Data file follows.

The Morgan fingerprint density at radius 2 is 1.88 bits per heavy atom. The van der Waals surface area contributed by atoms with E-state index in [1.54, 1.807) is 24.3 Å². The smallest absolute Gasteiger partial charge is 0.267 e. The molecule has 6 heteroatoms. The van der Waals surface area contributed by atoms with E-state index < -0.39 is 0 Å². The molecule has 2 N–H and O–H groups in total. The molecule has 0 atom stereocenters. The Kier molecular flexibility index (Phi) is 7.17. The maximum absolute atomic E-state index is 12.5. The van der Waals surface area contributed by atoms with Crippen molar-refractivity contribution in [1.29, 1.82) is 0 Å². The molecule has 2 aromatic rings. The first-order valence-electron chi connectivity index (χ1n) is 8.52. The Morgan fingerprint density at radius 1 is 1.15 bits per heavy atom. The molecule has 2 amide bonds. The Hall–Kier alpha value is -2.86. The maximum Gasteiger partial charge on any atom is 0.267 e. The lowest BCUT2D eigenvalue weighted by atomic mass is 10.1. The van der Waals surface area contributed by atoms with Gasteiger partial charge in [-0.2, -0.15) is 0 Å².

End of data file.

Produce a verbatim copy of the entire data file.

The Morgan fingerprint density at radius 2 is 1.88 bits per heavy atom. The van der Waals surface area contributed by atoms with E-state index in [1.54, 1.807) is 24.3 Å². The smallest absolute Gasteiger partial charge is 0.267 e. The molecule has 6 heteroatoms. The van der Waals surface area contributed by atoms with E-state index < -0.39 is 0 Å². The molecule has 2 N–H and O–H groups in total. The molecule has 0 atom stereocenters. The Kier molecular flexibility index (Phi) is 7.17. The maximum absolute atomic E-state index is 12.5. The van der Waals surface area contributed by atoms with Crippen molar-refractivity contribution in [1.29, 1.82) is 0 Å². The molecule has 2 aromatic rings. The first-order valence-electron chi connectivity index (χ1n) is 8.52. The Morgan fingerprint density at radius 1 is 1.15 bits per heavy atom. The molecule has 2 amide bonds. The Hall–Kier alpha value is -2.86. The maximum Gasteiger partial charge on any atom is 0.267 e. The lowest BCUT2D eigenvalue weighted by atomic mass is 10.1. The van der Waals surface area contributed by atoms with Gasteiger partial charge in [-0.2, -0.15) is 0 Å².